The role of mitochondrial labile iron in Friedreich's ataxia skin fibroblasts sensitivity to ultraviolet A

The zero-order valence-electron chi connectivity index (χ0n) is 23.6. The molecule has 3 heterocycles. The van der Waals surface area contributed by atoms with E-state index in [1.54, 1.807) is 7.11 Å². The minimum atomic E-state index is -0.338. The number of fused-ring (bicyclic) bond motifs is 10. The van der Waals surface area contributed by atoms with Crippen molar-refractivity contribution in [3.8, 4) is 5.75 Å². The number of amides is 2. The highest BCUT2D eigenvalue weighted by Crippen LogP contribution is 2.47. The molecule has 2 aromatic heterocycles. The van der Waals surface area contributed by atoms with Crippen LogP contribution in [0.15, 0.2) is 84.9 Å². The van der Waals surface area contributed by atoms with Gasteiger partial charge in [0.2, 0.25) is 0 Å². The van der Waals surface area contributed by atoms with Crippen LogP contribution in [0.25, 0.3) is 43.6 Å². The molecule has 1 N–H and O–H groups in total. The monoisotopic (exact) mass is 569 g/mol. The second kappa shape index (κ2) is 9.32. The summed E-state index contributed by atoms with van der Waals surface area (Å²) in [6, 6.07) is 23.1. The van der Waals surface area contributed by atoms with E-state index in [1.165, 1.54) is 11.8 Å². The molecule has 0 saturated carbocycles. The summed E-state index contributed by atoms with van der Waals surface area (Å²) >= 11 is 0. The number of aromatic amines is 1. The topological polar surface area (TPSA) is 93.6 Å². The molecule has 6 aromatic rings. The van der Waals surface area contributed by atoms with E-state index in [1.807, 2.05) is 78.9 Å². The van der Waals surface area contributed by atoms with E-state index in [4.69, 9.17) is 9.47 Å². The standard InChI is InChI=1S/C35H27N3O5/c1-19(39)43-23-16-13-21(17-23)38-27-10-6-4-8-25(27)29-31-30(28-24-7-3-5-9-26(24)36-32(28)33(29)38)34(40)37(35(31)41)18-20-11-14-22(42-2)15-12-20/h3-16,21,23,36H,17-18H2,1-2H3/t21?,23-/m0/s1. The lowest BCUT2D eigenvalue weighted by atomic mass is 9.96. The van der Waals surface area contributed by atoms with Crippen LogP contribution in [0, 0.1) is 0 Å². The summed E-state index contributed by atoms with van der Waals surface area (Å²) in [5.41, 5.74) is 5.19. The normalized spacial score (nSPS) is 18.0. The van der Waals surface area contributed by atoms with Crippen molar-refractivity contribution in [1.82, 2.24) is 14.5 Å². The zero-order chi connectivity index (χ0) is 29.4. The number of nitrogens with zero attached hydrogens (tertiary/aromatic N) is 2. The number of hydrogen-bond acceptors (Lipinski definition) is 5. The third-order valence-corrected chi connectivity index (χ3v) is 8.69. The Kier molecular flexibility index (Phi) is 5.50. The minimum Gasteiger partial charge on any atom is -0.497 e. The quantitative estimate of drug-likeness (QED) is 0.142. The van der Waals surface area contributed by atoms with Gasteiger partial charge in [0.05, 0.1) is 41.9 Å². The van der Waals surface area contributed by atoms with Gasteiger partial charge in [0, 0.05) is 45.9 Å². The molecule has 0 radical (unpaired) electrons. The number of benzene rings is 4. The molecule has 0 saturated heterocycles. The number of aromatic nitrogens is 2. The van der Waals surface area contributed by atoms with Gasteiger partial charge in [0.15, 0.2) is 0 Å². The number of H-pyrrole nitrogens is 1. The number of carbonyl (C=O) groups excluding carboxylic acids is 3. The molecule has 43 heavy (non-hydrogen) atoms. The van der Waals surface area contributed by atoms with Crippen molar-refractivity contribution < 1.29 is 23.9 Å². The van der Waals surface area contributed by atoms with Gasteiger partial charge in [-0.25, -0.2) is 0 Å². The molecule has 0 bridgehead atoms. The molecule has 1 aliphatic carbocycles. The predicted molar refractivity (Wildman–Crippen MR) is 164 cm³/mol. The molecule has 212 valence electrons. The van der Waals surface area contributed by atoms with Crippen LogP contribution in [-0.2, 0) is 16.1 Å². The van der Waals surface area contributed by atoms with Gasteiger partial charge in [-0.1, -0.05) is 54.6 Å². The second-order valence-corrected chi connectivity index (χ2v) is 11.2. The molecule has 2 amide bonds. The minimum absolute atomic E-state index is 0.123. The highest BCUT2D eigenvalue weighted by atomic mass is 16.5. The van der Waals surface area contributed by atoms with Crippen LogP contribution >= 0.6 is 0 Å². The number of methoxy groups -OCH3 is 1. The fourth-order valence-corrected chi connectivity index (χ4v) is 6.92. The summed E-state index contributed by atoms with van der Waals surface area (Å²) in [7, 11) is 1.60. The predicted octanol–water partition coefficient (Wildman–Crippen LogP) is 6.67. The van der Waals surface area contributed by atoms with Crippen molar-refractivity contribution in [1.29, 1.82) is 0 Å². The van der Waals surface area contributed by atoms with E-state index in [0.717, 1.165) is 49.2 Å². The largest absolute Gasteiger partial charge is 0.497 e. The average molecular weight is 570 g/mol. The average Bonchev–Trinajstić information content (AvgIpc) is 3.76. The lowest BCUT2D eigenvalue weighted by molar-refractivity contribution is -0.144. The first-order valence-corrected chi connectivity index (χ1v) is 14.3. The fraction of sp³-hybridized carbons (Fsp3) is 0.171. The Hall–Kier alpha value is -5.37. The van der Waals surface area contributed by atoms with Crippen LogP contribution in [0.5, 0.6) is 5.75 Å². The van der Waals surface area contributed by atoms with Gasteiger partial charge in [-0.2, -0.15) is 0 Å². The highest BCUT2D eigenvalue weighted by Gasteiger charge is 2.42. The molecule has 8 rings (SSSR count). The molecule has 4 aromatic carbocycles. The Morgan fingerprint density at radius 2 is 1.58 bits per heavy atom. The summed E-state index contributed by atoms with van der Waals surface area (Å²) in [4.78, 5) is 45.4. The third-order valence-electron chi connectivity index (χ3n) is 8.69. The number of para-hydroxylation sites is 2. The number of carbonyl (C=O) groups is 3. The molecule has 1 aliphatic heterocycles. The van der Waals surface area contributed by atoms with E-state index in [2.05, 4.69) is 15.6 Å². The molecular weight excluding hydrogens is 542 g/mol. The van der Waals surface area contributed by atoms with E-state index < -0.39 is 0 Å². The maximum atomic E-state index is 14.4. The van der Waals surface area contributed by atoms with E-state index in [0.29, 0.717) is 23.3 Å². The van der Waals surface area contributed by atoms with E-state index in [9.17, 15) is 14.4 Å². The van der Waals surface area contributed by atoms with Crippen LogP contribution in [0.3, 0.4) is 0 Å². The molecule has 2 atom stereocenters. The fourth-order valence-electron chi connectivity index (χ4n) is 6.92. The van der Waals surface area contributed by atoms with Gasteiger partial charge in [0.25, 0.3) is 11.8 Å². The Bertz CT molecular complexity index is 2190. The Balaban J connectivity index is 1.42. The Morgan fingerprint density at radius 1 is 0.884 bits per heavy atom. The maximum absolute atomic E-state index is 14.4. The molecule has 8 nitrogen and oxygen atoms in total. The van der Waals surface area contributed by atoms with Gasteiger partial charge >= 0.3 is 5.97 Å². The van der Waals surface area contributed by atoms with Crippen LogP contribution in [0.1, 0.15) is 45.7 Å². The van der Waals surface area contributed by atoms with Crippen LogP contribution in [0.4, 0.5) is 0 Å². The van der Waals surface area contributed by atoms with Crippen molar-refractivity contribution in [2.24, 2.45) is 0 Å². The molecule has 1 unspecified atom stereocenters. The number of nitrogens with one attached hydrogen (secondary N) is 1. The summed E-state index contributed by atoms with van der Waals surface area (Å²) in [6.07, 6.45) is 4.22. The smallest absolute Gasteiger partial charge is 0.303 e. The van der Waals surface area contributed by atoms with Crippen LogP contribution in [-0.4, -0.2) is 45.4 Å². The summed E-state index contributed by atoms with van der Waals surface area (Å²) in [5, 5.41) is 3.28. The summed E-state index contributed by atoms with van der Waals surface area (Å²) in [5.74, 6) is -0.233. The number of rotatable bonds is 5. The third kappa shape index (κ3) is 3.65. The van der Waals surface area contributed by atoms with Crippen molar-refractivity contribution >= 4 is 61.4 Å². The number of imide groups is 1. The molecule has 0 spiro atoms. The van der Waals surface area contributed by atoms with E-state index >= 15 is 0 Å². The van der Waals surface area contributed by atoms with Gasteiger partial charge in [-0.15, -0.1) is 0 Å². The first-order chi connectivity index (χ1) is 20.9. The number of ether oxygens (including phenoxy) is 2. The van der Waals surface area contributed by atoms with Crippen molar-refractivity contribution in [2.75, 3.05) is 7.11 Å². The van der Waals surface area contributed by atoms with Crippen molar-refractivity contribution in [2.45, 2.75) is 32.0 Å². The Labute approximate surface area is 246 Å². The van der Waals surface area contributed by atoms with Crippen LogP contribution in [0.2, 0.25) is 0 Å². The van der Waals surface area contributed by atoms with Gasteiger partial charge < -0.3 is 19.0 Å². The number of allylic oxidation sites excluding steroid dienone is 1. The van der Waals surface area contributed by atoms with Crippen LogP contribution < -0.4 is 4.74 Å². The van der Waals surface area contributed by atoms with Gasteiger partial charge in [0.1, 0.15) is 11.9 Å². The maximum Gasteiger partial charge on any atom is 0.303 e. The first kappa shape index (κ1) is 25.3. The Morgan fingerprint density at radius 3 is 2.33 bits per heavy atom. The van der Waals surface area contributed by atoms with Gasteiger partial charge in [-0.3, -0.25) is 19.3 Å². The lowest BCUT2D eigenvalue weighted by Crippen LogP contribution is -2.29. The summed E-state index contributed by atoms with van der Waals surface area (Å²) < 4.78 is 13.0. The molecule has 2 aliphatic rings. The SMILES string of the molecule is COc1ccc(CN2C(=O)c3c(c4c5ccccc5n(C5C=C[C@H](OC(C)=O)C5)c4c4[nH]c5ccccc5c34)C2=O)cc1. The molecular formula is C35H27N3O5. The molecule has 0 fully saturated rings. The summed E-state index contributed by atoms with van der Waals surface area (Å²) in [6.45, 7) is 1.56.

Mitochondrial labile iron (LI) is a major contributor to the susceptibility of skin fibroblasts to ultraviolet A (UVA)-induced oxidative damage leading to necrotic cell death via ATP depletion. Mitochondria iron overload is a key feature of the neurodegenerative disease Friedreich's ataxia (FRDA). Here we show that cultured primary skin fibroblasts from FRDA patients are 4 to 10-fold more sensitive to UVA-induced death than their healthy counterparts. We demonstrate that FRDA cells display higher levels of mitochondrial LI (up to 6-fold on average compared to healthy counterparts) and show higher increase in mitochondrial reactive oxygen species (ROS) generation after UVA irradiation (up to 2-fold on average), consistent with their differential sensitivity to UVA. Pre-treatment of the FRDA cells with a bespoke mitochondrial iron chelator fully abrogates the UVA-mediated cell death and reduces UVA-induced damage to mitochondrial membrane and the resulting ATP depletion by a factor of 2. Our results reveal a link between FRDA as a disease of mitochondrial iron overload and sensitivity to UVA of skin fibroblasts. Our findings suggest that the high levels of mitochondrial LI in FRDA cells which contribute to high levels of mitochondrial ROS production after UVA irradiation are likely to play a crucial role in the marked sensitivity of these cells to UVA-induced oxidative damage. This study may have implications not only for FRDA but also for other diseases of mitochondrial iron overload, with the view to develop topical mitochondria-targeted iron chelators as skin photoprotective agents.